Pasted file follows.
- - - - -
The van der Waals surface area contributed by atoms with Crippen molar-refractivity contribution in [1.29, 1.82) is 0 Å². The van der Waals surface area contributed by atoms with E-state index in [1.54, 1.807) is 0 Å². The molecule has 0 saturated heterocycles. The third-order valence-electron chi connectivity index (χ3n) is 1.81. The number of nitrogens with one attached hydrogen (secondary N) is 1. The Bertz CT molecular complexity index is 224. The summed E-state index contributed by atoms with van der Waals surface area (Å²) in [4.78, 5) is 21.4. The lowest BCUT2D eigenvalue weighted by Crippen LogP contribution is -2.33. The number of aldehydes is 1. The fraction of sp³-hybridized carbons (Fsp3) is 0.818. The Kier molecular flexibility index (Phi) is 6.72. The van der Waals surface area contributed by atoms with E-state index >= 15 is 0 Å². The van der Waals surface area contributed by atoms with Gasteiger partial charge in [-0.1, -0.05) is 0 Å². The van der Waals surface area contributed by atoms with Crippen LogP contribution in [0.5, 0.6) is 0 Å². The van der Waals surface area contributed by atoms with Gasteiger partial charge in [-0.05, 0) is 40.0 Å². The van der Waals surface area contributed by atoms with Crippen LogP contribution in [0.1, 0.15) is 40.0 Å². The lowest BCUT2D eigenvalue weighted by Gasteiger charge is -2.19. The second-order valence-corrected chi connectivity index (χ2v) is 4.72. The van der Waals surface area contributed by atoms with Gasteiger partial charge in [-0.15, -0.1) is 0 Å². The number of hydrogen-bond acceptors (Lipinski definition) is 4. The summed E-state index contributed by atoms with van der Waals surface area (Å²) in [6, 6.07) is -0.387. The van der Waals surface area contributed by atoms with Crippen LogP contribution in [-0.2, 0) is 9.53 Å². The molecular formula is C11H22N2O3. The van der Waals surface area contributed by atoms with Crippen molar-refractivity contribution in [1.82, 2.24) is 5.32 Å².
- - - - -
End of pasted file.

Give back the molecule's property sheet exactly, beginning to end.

The van der Waals surface area contributed by atoms with Crippen molar-refractivity contribution in [1.29, 1.82) is 0 Å². The van der Waals surface area contributed by atoms with E-state index in [1.54, 1.807) is 0 Å². The molecule has 0 saturated heterocycles. The third-order valence-electron chi connectivity index (χ3n) is 1.81. The number of nitrogens with one attached hydrogen (secondary N) is 1. The Bertz CT molecular complexity index is 224. The summed E-state index contributed by atoms with van der Waals surface area (Å²) in [4.78, 5) is 21.4. The lowest BCUT2D eigenvalue weighted by Crippen LogP contribution is -2.33. The number of aldehydes is 1. The fraction of sp³-hybridized carbons (Fsp3) is 0.818. The Kier molecular flexibility index (Phi) is 6.72. The van der Waals surface area contributed by atoms with E-state index >= 15 is 0 Å². The van der Waals surface area contributed by atoms with Gasteiger partial charge in [-0.1, -0.05) is 0 Å². The van der Waals surface area contributed by atoms with Crippen LogP contribution in [0.5, 0.6) is 0 Å². The van der Waals surface area contributed by atoms with Gasteiger partial charge in [-0.05, 0) is 40.0 Å². The van der Waals surface area contributed by atoms with Crippen LogP contribution in [0.1, 0.15) is 40.0 Å². The lowest BCUT2D eigenvalue weighted by Gasteiger charge is -2.19. The second-order valence-corrected chi connectivity index (χ2v) is 4.72. The van der Waals surface area contributed by atoms with Gasteiger partial charge in [-0.15, -0.1) is 0 Å². The number of hydrogen-bond acceptors (Lipinski definition) is 4. The summed E-state index contributed by atoms with van der Waals surface area (Å²) in [6, 6.07) is -0.387. The van der Waals surface area contributed by atoms with Crippen LogP contribution in [-0.2, 0) is 9.53 Å². The molecular formula is C11H22N2O3. The van der Waals surface area contributed by atoms with Crippen molar-refractivity contribution in [1.82, 2.24) is 5.32 Å².